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Japan agrees to hand to US weapons grade plutonium, uranium at start of nuclear summit

  • APTOPIX Netherlands Nuclear Summit-1.jpg

    President Barack Obama, center, and two secret service agents are silhouetted as he walks towards Marine One helicopter upon arrival at Schiphol Amsterdam Airport, Netherlands, Monday March 24, 2014. Obama will attend the two-day Nuclear Security Summit in The Hague. (AP Photo/Peter Dejong, POOL) (The Associated Press)

  • Netherlands Nuclear Summit-2.jpg

    Russian Foreign Minister Sergey Lavrov, left, arrives at Schiphol Amsterdam airport, Netherlands, Sunday March 23, 2014, one day ahead of the March 24 and 25 Nuclear Security Summit. (AP Photo/Sean Gallup, Pool) (The Associated Press)

  • Netherlands Nuclear Summit-3.jpg

    U.S. President Barack Obama, left, shares a laugh with Dutch Prime Minister Mark Rutte, right, during a visit to the Rijksmuseum in Amsterdam, Netherlands, Monday, March 24, 2014. Obama will attend the two-day Nuclear Security Summit in The Hague. (AP Photo/Frank Augstein) (The Associated Press)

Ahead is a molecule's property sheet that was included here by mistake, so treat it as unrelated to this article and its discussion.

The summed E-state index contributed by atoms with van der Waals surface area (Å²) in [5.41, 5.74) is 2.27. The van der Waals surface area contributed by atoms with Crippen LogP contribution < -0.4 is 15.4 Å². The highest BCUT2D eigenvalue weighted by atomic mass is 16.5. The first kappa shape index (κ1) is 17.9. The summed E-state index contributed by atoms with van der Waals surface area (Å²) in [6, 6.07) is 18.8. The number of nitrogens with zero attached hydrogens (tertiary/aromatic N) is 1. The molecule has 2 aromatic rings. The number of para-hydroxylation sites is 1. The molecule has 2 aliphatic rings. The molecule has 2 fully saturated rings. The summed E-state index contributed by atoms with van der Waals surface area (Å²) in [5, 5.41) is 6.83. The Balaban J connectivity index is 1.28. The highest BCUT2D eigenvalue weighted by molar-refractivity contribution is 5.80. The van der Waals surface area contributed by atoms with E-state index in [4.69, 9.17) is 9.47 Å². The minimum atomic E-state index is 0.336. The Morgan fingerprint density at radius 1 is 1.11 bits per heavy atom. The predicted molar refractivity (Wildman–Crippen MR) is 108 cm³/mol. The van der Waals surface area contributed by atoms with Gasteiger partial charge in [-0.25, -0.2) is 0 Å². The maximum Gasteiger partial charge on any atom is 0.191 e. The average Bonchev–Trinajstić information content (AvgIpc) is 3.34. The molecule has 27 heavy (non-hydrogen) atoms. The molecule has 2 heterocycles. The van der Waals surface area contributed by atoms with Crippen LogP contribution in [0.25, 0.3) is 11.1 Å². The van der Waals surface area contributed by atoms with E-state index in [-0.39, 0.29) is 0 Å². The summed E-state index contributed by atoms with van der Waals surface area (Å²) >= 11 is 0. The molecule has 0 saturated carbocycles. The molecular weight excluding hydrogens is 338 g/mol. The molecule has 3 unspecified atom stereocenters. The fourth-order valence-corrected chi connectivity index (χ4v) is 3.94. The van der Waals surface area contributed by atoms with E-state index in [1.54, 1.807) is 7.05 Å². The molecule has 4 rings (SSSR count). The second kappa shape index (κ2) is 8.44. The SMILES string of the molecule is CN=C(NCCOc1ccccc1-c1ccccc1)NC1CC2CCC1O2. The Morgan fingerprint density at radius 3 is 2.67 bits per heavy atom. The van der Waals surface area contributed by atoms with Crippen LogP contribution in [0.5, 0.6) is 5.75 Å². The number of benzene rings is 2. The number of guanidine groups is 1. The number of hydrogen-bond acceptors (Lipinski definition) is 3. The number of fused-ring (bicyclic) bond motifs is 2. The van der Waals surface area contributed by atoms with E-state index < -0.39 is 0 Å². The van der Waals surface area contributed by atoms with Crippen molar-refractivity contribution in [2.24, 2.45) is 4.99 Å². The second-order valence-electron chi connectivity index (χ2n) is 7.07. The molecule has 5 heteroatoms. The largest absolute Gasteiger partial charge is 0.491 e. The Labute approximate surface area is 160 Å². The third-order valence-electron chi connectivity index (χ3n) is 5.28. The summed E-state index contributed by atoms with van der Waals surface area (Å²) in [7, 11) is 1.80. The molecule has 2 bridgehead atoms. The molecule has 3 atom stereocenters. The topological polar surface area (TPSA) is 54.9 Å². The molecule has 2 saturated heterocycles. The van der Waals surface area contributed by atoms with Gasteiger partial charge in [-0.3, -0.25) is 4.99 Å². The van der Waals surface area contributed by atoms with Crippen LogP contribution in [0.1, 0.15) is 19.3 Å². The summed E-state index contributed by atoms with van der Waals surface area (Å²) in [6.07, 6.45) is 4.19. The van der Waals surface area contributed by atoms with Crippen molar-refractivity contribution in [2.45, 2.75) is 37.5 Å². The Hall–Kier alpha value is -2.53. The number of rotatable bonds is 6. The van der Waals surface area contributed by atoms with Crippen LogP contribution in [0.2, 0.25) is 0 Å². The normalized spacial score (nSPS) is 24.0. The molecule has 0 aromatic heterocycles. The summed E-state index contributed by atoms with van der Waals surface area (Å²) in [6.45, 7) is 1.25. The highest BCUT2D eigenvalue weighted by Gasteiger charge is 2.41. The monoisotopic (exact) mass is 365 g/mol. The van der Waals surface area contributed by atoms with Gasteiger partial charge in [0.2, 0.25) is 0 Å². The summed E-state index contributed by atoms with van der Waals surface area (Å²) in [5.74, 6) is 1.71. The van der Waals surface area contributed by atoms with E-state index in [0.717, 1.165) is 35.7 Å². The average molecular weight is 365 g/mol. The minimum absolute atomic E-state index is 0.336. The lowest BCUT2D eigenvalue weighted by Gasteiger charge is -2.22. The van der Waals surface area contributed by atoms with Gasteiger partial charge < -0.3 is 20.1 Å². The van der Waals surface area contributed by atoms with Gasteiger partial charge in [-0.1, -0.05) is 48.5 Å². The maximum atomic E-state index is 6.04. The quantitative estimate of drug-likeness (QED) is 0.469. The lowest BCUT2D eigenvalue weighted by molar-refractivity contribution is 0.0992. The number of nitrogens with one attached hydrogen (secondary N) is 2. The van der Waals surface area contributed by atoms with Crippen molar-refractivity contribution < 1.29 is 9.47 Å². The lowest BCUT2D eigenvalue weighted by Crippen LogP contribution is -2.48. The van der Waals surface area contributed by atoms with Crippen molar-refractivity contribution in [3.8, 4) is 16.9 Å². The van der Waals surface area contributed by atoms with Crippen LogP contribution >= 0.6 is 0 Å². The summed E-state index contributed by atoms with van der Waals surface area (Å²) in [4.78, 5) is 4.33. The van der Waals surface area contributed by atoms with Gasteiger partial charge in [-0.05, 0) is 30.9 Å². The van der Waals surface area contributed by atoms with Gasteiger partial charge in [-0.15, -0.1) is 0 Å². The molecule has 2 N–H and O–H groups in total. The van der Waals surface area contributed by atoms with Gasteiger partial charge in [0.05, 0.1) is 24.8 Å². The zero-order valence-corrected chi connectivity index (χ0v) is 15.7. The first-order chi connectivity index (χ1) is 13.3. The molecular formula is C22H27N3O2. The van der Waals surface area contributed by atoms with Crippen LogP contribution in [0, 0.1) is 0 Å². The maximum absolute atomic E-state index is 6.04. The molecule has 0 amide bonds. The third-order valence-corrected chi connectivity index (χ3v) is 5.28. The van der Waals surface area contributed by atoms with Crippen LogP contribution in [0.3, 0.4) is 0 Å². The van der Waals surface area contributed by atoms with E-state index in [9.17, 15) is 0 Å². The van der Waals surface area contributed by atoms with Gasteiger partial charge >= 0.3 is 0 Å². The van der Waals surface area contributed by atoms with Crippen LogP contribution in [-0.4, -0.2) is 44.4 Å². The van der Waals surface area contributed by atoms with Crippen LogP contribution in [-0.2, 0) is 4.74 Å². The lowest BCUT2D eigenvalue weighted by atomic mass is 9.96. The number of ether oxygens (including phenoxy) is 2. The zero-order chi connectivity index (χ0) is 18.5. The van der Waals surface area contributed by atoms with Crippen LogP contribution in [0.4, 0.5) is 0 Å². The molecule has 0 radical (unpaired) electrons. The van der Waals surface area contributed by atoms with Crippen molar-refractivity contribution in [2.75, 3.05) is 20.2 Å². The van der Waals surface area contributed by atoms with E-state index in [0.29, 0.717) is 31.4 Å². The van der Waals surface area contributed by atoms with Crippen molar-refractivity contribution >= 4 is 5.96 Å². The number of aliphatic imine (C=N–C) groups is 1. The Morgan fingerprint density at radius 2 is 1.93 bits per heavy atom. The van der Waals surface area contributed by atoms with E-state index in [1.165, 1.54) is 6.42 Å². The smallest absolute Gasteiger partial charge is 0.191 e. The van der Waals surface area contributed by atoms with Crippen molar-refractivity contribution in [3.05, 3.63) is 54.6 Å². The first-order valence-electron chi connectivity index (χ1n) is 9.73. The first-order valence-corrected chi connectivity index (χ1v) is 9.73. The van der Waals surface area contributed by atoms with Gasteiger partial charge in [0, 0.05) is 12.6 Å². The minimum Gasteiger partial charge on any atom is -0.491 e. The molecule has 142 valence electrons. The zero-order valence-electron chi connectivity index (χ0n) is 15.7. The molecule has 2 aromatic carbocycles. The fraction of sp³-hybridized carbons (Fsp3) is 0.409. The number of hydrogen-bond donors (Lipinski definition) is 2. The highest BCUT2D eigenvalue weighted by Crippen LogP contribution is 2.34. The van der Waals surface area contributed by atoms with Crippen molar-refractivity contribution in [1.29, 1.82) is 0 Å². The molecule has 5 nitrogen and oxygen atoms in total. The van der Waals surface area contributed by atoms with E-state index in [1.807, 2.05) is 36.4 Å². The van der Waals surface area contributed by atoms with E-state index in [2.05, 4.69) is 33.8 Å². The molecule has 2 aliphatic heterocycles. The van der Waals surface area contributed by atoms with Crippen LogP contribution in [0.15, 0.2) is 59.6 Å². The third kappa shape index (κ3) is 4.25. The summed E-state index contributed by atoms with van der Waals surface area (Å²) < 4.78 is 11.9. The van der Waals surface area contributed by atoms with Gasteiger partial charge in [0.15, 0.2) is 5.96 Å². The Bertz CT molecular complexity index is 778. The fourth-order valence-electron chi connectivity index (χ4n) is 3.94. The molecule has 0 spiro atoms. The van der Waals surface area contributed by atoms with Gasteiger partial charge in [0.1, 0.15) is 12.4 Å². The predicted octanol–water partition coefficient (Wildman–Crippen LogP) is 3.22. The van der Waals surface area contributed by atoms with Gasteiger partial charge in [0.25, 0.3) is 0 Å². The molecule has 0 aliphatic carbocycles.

• Netherlands Nuclear Summit-4.jpg

    Dutch Prime Minister Mark Rutte addresses the media, ahead of the March 24 and 25 Nuclear Security Summit in The Hague, the Netherlands, on Sunday, March 23, 2014. The Nuclear Security Summit in the Hague will form the backdrop for an emergency meeting of Group of Seven leaders on Russia's annexation of Crimea. It's a confrontation between Russia and the West reminiscent of the Cold War. (AP Photo/Freek van den Bergh, POOL) (The Associated Press)

Japan plans to turn over to the United States more than 315 kilograms (700 pounds) of weapons-grade plutonium and a supply of highly enriched uranium, a victory for President Barack Obama's efforts to secure nuclear materials around the world.

American and Japanese officials announced the deal Monday at a nuclear security summit in The Hague.

U.S. Energy Secretary Ernest Moniz calls the deal "a very significant nuclear security pledge."

Yosuke Isozaki, a senior adviser to Japanese Prime Minister Shinzo Abe, says the handing over of highly enriched uranium and plutonium is part of Japan's efforts to prevent proliferation and possible abuse of nuclear material by terrorists — the main aim of the Hague summit.